The process through which two or more organs interact and complement the functions of one another is termed as coordination. The neural system and the endocrine system in our body coordinate and integrate all activities of the organs so that they function in a synchronized fashion. While the neural system provides an organized network of point-to-point connections for rapid coordination the endocrine system renders a chemical integration through hormones. Learn in detail through neural control and coordination notes at the class 11 level.
Chapter 21 Neural Control And Coordination Notes:- Download PDF Here
Topics Covered in Neural Control And Coordination
- Neural System
- Human Neural System
- Neuron as Structural and Functional Unit of Neural System
- Central Neural System
- Reflex Action and Reflex Arc
- Sensory Reception and Processing
- It comprises of highly specialized cells known as neurons which can detect, receive and transmit different kinds of stimuli
- In lower invertebrates, it is very simple such as that observed in Hydra, where a network of neurons are found
- The system is better in insects, where a brain along with numerous ganglia and neural tissues are found. It is highly developed in vertebrates
Human Neural System
It is divided into two parts in humans:
- The central neural system (CNS) – it includes the brain and the spinal cord. It is the site of information processing and control
- The peripheral neural system (PNS) – comprises of nerves of the body linked with the CNS. The nerve fibres of PNS are of two types:
- Afferent fibres – transmits impulses from tissues/organs to the CNS
- Efferent fibres – transmit regulatory impulses from CNS to concerned peripheral tissues/organs
- The PNS is divided into two divisions known as somatic neural system(relays impulses from CNS to skeletal muscles) and autonomic neural system(transmits impulses from CNS to involuntary organs and smooth muscles).
- Furthermore, the autonomic neural system is classified into a sympathetic neural system and parasympathetic neural system
Neuron as Structural and Functional Unit of Neural System
- Neurons are composed of three major parts – cell body, dendrites and axon. Cell body consists of cytoplasm with typical cell organelles and few granular bodies known as Nissl’s granules.
- Dendrites are the short fibres which repeatedly branch and emerge out of the cell body. They transmit impulses towards the cell body.
- Axons are long fibres whose distil end id branched. Each branch terminated as a bulb-like structure known as synaptic knob comprising of the synaptic vesicles containing neurotransmitters.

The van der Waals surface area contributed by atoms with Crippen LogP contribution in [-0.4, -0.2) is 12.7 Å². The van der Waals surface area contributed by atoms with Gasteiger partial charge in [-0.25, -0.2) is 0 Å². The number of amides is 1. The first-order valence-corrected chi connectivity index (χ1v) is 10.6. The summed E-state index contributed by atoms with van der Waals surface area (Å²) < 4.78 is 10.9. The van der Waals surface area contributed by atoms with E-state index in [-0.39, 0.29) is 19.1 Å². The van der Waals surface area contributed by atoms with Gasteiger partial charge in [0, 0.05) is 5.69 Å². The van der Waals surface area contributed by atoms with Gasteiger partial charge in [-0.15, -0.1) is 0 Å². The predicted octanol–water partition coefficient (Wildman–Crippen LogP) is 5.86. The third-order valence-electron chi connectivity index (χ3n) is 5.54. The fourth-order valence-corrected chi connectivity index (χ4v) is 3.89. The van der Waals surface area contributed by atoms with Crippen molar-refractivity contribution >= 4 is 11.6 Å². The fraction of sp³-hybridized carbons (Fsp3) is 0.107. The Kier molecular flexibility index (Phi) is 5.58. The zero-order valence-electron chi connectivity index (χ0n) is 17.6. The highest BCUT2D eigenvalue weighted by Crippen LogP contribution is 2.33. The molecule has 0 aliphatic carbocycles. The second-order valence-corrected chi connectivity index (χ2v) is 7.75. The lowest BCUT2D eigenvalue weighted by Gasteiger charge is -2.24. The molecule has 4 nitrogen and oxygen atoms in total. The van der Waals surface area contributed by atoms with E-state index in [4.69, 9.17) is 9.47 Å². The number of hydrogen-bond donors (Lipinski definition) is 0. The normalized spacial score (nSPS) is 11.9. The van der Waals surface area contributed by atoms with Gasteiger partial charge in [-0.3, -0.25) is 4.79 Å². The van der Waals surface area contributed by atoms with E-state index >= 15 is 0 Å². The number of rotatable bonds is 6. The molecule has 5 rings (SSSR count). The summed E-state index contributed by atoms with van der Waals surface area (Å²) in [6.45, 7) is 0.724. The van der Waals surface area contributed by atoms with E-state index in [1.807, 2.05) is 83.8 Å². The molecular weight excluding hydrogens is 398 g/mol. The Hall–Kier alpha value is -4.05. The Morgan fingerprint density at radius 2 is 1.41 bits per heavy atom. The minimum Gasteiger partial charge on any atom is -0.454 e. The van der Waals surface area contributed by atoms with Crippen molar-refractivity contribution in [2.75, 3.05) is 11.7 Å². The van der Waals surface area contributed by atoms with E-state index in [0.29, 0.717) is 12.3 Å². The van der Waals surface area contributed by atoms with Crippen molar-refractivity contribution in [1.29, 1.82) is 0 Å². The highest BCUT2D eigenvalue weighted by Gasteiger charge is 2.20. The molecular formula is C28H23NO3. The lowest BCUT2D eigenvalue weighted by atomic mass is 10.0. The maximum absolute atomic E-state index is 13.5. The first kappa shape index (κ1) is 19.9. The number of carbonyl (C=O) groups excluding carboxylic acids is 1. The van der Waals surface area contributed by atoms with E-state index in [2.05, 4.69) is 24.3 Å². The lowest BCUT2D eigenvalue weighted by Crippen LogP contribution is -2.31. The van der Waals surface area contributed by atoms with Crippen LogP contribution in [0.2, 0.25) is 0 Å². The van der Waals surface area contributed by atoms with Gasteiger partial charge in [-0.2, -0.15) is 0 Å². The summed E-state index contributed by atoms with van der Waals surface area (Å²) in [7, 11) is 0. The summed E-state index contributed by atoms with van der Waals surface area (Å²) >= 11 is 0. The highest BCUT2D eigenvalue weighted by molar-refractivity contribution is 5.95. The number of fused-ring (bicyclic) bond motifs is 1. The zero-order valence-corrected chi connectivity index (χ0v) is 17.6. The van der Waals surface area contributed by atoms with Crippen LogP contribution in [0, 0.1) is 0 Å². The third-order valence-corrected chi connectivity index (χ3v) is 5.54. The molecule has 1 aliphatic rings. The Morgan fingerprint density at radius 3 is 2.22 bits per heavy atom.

- Axons transmit nerve impulses away from the cell body to a synapse. Based on the number of axons and dendrites, neurons are divided into three types – multipolar and two or more dendrites. There are two types of axons – myelinated and non-myelinated
- Myelinated nerve fibres are enclosed with Schwann cells forming the myelin sheath around the axon
- Gaps between two adjacent myelin sheath known as nodes of Ranvier
- Myelinated nerve fibres are found in spinal and cranial nerves while unmyelinated nerve fibres are enclosed by a Schwann cell that do not form a myelin sheath around the axon and is typically found in autonomous and somatic neural systems.
Generation And Conduction Of Nerve Impulses
- When neurons are in their resting phase (not conducting any impulse), the axon membrane is more permeable to potassium ions and impermeable to sodium ions and the negatively charged proteins found in axoplasm
- Plasma in axons contain a low concentration of sodium ions and a high concentration of potassium ions and proteins, but the fluid outside the axon contains a high concentration of sodium ions and low concentration of potassium ions thus forming a concentration gradient
- Active transport of ions takes place across the membrane by the sodium-potassium pump where three ions of sodium are transported outwards and two ions of potassium move into the cell as a result of which the outer surface of the membrane turns positively charged while the inner surface is negatively charged hence the cell is said to be in a polarized state developing a resting potential(electrical potential difference across the resting plasma membrane)